Over the years, Nigeria and other African countries have been fighting the sting from racial discrimination. There’s this stereotype that every Black man is inferior and should suffer heedlessness from his fellow beings– Whites. This is a serious fight from the time Black people are born.

Before the threshold of “Black History Month,” a festival that honors the contributions of African-Americans to U.S. history, Black people have experienced lumps in the likes of  discrimination every day, with its lore unreachable to White people. 

The event (Negro History Month) was first celebrated during a week in February 1926 that encompassed the birthdays of both Abraham Lincoln and Frederick Douglass. The response was overwhelming: Black history clubs emerged, instructional material was demanded by teachers to instruct their pupils. Black scholars and White philanthropists alike stood ground  to endorse the effort. This was the beginning, the baseline of relief.

In line with this realism, Black people everywhere became cautious and managed themselves in a White-dominated society, learning and sharing the rigors and rules peculiar  of a White-dominated society in which expressions of White racism were explicitly on the surge.

Amid their own culture, Black people avowed these central lessons, and out of a sense of duty, tried to enculture them to others they care about, especially their children. They posit that experience holds a dear school.

Everyday outcomes leave Black people to doubt that things are getting better. They are convinced that they have to  work twice as hard to get half as far in life.

Alicia Garza, one of the co-founders of Black Lives Matter, opines in an 2019 article:

Dear candidates: here is what black people want.

We long for the same things as everyone else, and yet few campaigns treat us as if our experiences matter.

These “campaigns”  are structures  that fail to understand or try to remedy the ways and means structural racism damages Black people’s lives.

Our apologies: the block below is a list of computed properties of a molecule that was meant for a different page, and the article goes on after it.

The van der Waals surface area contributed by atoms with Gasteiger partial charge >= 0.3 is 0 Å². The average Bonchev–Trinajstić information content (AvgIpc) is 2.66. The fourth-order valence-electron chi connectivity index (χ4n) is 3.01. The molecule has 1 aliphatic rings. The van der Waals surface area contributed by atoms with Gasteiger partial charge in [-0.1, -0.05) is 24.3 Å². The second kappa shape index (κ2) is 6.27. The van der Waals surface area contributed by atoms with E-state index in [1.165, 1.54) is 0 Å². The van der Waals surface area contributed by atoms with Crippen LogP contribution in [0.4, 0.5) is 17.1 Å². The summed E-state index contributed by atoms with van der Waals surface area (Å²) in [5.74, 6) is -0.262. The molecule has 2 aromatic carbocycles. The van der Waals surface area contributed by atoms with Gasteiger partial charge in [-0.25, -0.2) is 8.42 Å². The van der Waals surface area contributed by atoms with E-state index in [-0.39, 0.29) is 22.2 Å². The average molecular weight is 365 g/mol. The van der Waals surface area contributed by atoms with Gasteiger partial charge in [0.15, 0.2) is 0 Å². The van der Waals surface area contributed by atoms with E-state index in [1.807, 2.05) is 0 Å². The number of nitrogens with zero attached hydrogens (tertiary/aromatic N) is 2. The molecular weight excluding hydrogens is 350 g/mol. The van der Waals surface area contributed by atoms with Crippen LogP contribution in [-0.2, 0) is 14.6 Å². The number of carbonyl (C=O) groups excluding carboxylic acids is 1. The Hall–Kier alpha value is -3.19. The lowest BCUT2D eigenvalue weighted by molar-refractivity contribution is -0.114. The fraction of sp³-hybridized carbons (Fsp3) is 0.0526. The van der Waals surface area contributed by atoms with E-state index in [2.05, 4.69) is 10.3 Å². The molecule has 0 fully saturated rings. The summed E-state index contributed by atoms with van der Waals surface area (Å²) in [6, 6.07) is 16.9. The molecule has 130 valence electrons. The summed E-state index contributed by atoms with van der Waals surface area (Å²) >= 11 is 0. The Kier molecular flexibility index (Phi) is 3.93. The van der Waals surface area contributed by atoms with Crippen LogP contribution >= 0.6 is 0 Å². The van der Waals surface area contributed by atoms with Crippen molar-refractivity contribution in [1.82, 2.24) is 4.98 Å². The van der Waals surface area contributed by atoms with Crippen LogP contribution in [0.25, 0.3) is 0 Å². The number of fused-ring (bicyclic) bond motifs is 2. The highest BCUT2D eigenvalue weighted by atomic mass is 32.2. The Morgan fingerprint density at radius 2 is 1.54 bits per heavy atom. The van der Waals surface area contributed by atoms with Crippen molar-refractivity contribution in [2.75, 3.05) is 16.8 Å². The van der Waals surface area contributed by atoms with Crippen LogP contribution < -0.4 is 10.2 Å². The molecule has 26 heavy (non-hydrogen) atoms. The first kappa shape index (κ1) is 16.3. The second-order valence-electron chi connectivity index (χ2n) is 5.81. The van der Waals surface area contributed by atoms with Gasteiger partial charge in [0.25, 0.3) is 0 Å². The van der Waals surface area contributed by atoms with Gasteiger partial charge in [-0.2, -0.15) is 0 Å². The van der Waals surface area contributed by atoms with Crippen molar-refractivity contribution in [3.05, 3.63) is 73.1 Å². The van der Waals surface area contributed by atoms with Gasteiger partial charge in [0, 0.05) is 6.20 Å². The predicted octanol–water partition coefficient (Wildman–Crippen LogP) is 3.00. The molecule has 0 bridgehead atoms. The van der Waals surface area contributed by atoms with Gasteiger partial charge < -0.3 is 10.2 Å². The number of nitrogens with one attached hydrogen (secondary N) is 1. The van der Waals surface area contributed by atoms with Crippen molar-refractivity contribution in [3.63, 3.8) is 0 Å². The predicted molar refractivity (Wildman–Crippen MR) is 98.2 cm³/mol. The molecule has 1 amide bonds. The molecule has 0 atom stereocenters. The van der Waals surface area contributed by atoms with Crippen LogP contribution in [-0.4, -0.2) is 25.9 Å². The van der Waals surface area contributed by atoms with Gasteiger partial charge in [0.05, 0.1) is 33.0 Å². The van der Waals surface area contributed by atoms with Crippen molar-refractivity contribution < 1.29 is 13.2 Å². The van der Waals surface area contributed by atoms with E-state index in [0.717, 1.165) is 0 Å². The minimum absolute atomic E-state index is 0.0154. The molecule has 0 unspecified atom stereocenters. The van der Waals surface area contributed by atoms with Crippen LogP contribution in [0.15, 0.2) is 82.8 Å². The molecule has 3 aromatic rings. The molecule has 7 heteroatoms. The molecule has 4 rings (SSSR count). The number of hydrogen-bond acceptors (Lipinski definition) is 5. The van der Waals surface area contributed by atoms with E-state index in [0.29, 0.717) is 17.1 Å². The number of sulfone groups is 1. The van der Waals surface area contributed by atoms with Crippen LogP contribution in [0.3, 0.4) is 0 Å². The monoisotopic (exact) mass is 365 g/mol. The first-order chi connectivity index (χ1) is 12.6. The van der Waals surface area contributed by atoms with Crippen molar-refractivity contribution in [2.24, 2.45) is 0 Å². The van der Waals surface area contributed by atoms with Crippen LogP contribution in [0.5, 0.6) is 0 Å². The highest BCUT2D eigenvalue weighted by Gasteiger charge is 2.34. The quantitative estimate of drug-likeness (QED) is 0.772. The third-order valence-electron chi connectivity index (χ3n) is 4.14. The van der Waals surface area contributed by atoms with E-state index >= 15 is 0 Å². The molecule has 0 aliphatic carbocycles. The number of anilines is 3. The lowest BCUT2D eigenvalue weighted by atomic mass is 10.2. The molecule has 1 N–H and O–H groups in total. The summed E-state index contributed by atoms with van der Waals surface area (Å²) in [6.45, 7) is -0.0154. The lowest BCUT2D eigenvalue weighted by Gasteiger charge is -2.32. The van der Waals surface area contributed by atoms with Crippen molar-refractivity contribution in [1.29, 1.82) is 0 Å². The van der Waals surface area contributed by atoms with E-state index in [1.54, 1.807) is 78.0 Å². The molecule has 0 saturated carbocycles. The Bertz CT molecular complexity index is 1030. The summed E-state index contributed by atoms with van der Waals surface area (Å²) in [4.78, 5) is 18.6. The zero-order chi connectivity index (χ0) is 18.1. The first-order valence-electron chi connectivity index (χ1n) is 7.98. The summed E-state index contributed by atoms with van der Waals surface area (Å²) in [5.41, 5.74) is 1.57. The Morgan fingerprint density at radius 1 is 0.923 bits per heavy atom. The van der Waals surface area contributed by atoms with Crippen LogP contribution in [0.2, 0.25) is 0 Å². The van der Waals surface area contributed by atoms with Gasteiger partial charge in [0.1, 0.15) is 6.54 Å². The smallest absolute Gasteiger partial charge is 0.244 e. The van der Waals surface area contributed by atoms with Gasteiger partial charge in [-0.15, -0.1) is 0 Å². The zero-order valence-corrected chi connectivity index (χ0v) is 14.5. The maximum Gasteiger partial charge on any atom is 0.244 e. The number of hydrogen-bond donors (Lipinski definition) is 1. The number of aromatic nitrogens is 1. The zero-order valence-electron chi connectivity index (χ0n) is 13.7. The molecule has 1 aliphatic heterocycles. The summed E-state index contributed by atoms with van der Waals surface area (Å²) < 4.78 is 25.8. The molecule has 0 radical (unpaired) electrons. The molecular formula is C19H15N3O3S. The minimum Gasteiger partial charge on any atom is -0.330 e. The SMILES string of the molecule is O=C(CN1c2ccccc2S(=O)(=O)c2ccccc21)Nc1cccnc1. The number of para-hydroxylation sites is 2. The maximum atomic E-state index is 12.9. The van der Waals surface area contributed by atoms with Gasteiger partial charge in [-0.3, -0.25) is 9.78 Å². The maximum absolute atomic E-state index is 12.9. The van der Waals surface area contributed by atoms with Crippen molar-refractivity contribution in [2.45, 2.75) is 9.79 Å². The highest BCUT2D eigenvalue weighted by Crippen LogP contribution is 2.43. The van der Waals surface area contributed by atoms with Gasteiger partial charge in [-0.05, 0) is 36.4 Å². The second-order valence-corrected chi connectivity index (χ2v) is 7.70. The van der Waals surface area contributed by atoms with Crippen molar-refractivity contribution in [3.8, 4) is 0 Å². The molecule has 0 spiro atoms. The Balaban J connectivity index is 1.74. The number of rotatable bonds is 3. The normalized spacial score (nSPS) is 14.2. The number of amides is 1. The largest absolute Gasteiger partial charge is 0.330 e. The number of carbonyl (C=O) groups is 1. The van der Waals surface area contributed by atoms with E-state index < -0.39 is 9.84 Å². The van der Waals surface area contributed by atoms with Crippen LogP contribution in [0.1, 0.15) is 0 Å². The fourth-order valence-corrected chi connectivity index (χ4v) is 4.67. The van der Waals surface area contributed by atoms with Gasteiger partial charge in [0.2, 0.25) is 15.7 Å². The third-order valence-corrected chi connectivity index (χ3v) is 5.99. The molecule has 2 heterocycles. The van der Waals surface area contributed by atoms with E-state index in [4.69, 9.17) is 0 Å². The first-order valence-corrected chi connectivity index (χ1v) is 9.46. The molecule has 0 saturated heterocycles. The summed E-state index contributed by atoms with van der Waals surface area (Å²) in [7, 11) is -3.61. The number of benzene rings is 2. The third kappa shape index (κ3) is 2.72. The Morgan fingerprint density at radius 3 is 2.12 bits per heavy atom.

These Structures assign Black people different nicknames. In the U.S, they are  known as “nigger.” In Brazil they are called ‘“macaque.” In South Africa, they are nicknamed “kaffir.” In India, “bandar.” In China, “hak gwai.” This doesn’t appeal my conscience, and it does not appeal yours, if you are like me.

In the archive of history as far back as the 17th century, about 10 million Africans were transported across the Atlantic Ocean to the Americas by European slave merchants and were  subjected to critical forms of inhumane treatment ranging from working slaves to sex slaves. And soon after slavery halted in the United States, Black Americans were subjected to seclusion laws- lynching and the complete disavowment of civil rights.

Now, it is of utmost urgency to  bring ‘’anti-Blackness‘’ to the forefront of African countries by establishing a working definition. This would create room for decorum.

In 2019, Ahmed Olayinka Sule asserted that these working definitions could cover: caricatures, stereotypes, disparagement, the perception of Black-populated countries and the trivialization of transatlantic slavery.

When these definitions are put  in place, “Black discrimination”, “anti-Blackness” and the likes of other threats within this ménage would reduce to the least minimum, if not eradicated completely. And the earth will be a civil society.

As a matter of importance, we need to burn anti-Blackness into our collective consciousness, so as to put an end to the mistakes of the past and the present, which have brought so much misery to so many people (Sule 2019).


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